Harvey Penick, 90
. U.S. golf coach. Mr. Penick coached at the University of Texas from 1931-1963, leading the Longhorns to 21 Southwest Conference championships. His students included Tom Kite, Ben Crenshaw, Davis Love, Jr., and Kathy Whitworth. Mr. Penick was inducted into the Golf Hall of Fame in 2002.

Hannes Alfvén, 86. Swedish physicist and engineer. Dr. Alfvén was awarded a share of the 1970 Nobel Prize in Physics "for fundamental work and discoveries in magneto-hydrodynamics with fruitful applications in different parts of plasma physics."

An explosion in a building in the city of Gaza killed 8 people and injured 30 others. Among the dead was a leader of the terrorist organization Hamas. The police chief for the Palestinian Authority said that members of Hamas had been making a bomb when it accidentally went off.

Two days after U.S. Federal District Court Judge Sonia Sotomayor had issued an injunction to reinstate the collective bargaining agreement that had been in place before major league baseball players had gone on strike after games of August 11, 1994, the owners accepted the players' offer to return to the field. Replacement players were either reassigned to the minor leagues or released outright.

Women's championship
Final @ Target Center, Minneapolis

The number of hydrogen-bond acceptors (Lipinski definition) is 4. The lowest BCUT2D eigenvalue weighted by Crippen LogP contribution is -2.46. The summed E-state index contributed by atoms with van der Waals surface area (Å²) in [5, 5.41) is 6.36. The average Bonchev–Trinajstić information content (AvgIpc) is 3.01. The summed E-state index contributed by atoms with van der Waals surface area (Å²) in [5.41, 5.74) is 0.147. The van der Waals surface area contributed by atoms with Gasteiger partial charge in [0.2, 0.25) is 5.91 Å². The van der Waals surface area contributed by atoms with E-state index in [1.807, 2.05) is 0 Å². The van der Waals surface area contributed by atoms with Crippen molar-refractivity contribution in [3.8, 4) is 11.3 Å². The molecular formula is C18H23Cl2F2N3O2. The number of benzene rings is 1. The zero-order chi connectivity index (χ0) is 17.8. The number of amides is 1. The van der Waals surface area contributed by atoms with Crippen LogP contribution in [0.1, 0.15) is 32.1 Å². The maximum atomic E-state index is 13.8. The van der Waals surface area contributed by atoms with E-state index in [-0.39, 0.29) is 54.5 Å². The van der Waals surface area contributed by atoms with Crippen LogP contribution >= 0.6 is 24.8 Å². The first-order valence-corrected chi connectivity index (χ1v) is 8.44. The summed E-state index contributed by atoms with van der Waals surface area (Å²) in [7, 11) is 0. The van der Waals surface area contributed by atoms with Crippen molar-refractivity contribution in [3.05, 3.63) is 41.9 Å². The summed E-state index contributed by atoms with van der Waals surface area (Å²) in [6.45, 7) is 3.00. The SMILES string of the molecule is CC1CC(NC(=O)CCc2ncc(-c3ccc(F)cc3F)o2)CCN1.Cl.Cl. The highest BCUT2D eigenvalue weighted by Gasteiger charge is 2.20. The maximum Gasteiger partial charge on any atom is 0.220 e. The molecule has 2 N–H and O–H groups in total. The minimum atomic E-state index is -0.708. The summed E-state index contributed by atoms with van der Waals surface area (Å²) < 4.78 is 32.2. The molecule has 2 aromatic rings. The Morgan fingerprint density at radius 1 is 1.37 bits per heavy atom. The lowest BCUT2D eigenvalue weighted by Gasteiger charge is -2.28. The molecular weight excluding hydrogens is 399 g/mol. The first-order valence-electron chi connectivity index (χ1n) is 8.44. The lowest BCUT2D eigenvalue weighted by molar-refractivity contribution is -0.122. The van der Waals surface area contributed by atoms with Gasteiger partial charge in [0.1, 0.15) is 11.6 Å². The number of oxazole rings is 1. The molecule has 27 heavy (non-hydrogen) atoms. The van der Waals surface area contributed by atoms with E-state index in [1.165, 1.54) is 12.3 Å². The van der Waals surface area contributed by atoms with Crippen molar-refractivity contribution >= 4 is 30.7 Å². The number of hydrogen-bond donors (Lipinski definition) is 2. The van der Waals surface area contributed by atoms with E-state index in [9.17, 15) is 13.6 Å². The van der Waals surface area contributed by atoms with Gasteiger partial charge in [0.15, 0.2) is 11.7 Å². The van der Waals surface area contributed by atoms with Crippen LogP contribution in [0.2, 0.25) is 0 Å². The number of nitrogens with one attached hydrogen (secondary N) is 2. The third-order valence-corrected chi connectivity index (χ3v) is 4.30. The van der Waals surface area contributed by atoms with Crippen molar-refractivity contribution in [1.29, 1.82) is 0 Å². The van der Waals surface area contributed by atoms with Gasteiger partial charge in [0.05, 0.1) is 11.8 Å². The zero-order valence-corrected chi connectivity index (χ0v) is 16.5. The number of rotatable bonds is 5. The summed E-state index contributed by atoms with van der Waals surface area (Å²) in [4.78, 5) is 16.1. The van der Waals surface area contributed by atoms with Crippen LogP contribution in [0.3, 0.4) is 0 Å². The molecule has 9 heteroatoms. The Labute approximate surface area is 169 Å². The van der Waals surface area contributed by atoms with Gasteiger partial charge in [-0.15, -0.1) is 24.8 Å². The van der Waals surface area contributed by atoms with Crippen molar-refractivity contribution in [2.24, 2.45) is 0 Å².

Connecticut 70 Tennessee 64

All- Americans Rebecca Lobo and Jen Rizzotti led Connecticut as they finished the season with a 35-0 record, the best in women's Division I history to date.

10 years ago

Died on this date
John Paul II, 84
. Roman Catholic Pope, 1978-2005. Karol Wojtyla, a native of Wadowice, Poland, became a priest in 1946; a bishop in 1958; a cardinal in 1967; and was chosen in October 1978 to succeed John Paul I, who had died in September after just over a month as pope. John Paul II was the most-travelled pope in history, visiting 129 countries during his pontificate. He has been credited with providing leadership in the movement to bring down Communism behind the Iron Curtain and dictatorships elsewhere. While affirming traditional Roman Catholic doctrine, John Paul II pursued friendly relations with other religions, as exemplified by the World Day of Prayer for Peace in Assisi, Italy in 1986, and Day of Prayer for Peace in the World, also in Assisi, in 2002. John Paul II and his predecessor Pope John XXIII (1958-1963) were canonized on April 27, 2014.